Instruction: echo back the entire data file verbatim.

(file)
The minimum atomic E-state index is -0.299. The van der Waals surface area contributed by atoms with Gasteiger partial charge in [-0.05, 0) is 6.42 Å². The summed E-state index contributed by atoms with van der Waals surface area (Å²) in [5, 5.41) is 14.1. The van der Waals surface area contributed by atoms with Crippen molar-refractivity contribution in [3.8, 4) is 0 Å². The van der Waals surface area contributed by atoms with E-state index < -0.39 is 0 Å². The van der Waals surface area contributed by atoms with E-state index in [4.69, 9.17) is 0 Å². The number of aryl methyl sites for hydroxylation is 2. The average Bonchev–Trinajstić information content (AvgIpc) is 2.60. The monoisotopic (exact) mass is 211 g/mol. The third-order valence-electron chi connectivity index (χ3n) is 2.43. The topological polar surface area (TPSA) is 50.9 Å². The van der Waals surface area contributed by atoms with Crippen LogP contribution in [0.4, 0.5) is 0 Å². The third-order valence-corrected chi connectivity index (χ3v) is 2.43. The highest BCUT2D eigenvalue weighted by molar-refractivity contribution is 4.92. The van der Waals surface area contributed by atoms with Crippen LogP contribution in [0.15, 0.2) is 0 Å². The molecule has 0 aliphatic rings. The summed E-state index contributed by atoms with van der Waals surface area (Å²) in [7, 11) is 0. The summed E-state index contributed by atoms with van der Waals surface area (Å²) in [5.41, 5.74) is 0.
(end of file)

The minimum atomic E-state index is -0.299. The van der Waals surface area contributed by atoms with Gasteiger partial charge in [-0.05, 0) is 6.42 Å². The summed E-state index contributed by atoms with van der Waals surface area (Å²) in [5, 5.41) is 14.1. The van der Waals surface area contributed by atoms with Crippen molar-refractivity contribution in [3.8, 4) is 0 Å². The van der Waals surface area contributed by atoms with E-state index < -0.39 is 0 Å². The van der Waals surface area contributed by atoms with E-state index in [4.69, 9.17) is 0 Å². The number of aryl methyl sites for hydroxylation is 2. The average Bonchev–Trinajstić information content (AvgIpc) is 2.60. The monoisotopic (exact) mass is 211 g/mol. The third-order valence-electron chi connectivity index (χ3n) is 2.43. The topological polar surface area (TPSA) is 50.9 Å². The van der Waals surface area contributed by atoms with Crippen LogP contribution in [0.4, 0.5) is 0 Å². The third-order valence-corrected chi connectivity index (χ3v) is 2.43. The highest BCUT2D eigenvalue weighted by molar-refractivity contribution is 4.92. The van der Waals surface area contributed by atoms with Crippen LogP contribution in [0.15, 0.2) is 0 Å². The molecule has 0 aliphatic rings. The summed E-state index contributed by atoms with van der Waals surface area (Å²) in [7, 11) is 0. The summed E-state index contributed by atoms with van der Waals surface area (Å²) in [5.41, 5.74) is 0.